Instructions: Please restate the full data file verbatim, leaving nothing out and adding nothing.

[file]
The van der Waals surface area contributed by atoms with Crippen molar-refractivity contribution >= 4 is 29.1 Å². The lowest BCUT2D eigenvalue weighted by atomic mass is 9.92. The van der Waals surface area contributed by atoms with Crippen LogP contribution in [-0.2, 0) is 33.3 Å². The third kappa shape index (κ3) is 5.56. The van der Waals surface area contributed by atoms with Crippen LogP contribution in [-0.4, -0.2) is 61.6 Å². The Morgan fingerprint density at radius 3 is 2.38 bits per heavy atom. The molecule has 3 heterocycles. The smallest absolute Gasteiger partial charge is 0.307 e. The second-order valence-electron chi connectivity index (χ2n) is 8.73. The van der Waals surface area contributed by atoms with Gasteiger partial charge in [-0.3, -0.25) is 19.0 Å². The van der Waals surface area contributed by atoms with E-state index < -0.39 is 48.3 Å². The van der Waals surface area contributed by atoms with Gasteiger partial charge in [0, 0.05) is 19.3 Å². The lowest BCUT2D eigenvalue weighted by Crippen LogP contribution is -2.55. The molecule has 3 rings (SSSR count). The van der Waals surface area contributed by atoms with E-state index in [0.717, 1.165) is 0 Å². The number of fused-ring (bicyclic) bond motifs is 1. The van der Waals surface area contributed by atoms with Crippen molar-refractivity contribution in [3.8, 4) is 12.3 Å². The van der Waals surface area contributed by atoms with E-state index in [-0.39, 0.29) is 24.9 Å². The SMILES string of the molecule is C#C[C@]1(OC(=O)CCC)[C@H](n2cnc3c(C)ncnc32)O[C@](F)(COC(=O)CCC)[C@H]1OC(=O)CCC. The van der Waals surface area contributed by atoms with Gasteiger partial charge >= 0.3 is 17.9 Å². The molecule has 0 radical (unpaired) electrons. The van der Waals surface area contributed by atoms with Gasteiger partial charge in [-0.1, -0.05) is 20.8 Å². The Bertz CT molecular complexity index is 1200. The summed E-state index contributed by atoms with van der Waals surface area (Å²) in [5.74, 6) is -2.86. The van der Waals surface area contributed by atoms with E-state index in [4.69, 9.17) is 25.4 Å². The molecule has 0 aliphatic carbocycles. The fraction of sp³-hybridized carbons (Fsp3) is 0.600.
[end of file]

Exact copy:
The van der Waals surface area contributed by atoms with Crippen molar-refractivity contribution >= 4 is 29.1 Å². The lowest BCUT2D eigenvalue weighted by atomic mass is 9.92. The van der Waals surface area contributed by atoms with Crippen LogP contribution in [-0.2, 0) is 33.3 Å². The third kappa shape index (κ3) is 5.56. The van der Waals surface area contributed by atoms with Crippen LogP contribution in [-0.4, -0.2) is 61.6 Å². The Morgan fingerprint density at radius 3 is 2.38 bits per heavy atom. The molecule has 3 heterocycles. The smallest absolute Gasteiger partial charge is 0.307 e. The second-order valence-electron chi connectivity index (χ2n) is 8.73. The van der Waals surface area contributed by atoms with Gasteiger partial charge in [-0.3, -0.25) is 19.0 Å². The van der Waals surface area contributed by atoms with E-state index < -0.39 is 48.3 Å². The van der Waals surface area contributed by atoms with Gasteiger partial charge in [0, 0.05) is 19.3 Å². The lowest BCUT2D eigenvalue weighted by Crippen LogP contribution is -2.55. The molecule has 3 rings (SSSR count). The van der Waals surface area contributed by atoms with E-state index in [0.717, 1.165) is 0 Å². The number of fused-ring (bicyclic) bond motifs is 1. The van der Waals surface area contributed by atoms with Crippen molar-refractivity contribution in [3.8, 4) is 12.3 Å². The van der Waals surface area contributed by atoms with E-state index in [-0.39, 0.29) is 24.9 Å². The SMILES string of the molecule is C#C[C@]1(OC(=O)CCC)[C@H](n2cnc3c(C)ncnc32)O[C@](F)(COC(=O)CCC)[C@H]1OC(=O)CCC. The van der Waals surface area contributed by atoms with Gasteiger partial charge >= 0.3 is 17.9 Å². The molecule has 0 radical (unpaired) electrons. The van der Waals surface area contributed by atoms with Gasteiger partial charge in [-0.1, -0.05) is 20.8 Å². The Bertz CT molecular complexity index is 1200. The summed E-state index contributed by atoms with van der Waals surface area (Å²) in [5.74, 6) is -2.86. The van der Waals surface area contributed by atoms with E-state index in [4.69, 9.17) is 25.4 Å². The molecule has 0 aliphatic carbocycles. The fraction of sp³-hybridized carbons (Fsp3) is 0.600.